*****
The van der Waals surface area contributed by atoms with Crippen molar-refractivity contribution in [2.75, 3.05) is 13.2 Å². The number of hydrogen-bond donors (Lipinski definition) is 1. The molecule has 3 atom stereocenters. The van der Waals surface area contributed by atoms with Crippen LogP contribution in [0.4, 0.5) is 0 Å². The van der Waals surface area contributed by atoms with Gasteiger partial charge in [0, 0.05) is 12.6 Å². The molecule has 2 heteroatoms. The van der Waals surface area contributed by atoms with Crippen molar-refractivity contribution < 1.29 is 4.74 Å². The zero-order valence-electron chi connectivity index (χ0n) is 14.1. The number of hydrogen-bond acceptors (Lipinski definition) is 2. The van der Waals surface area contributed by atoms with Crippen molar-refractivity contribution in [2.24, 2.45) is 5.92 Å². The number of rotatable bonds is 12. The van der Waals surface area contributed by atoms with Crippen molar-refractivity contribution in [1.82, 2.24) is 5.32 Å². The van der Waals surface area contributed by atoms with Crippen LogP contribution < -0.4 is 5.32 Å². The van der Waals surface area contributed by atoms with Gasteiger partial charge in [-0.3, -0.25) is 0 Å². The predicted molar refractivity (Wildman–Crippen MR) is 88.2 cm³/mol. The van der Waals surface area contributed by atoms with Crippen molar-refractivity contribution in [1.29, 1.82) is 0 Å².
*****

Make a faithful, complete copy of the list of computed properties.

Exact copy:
The van der Waals surface area contributed by atoms with Crippen molar-refractivity contribution in [2.75, 3.05) is 13.2 Å². The number of hydrogen-bond donors (Lipinski definition) is 1. The molecule has 3 atom stereocenters. The van der Waals surface area contributed by atoms with Crippen LogP contribution in [0.4, 0.5) is 0 Å². The van der Waals surface area contributed by atoms with Gasteiger partial charge in [0, 0.05) is 12.6 Å². The molecule has 2 heteroatoms. The van der Waals surface area contributed by atoms with Crippen molar-refractivity contribution < 1.29 is 4.74 Å². The zero-order valence-electron chi connectivity index (χ0n) is 14.1. The number of hydrogen-bond acceptors (Lipinski definition) is 2. The van der Waals surface area contributed by atoms with Crippen molar-refractivity contribution in [2.24, 2.45) is 5.92 Å². The number of rotatable bonds is 12. The van der Waals surface area contributed by atoms with Crippen molar-refractivity contribution in [1.82, 2.24) is 5.32 Å². The van der Waals surface area contributed by atoms with Crippen LogP contribution < -0.4 is 5.32 Å². The van der Waals surface area contributed by atoms with Gasteiger partial charge in [-0.3, -0.25) is 0 Å². The predicted molar refractivity (Wildman–Crippen MR) is 88.2 cm³/mol. The van der Waals surface area contributed by atoms with Crippen molar-refractivity contribution in [1.29, 1.82) is 0 Å².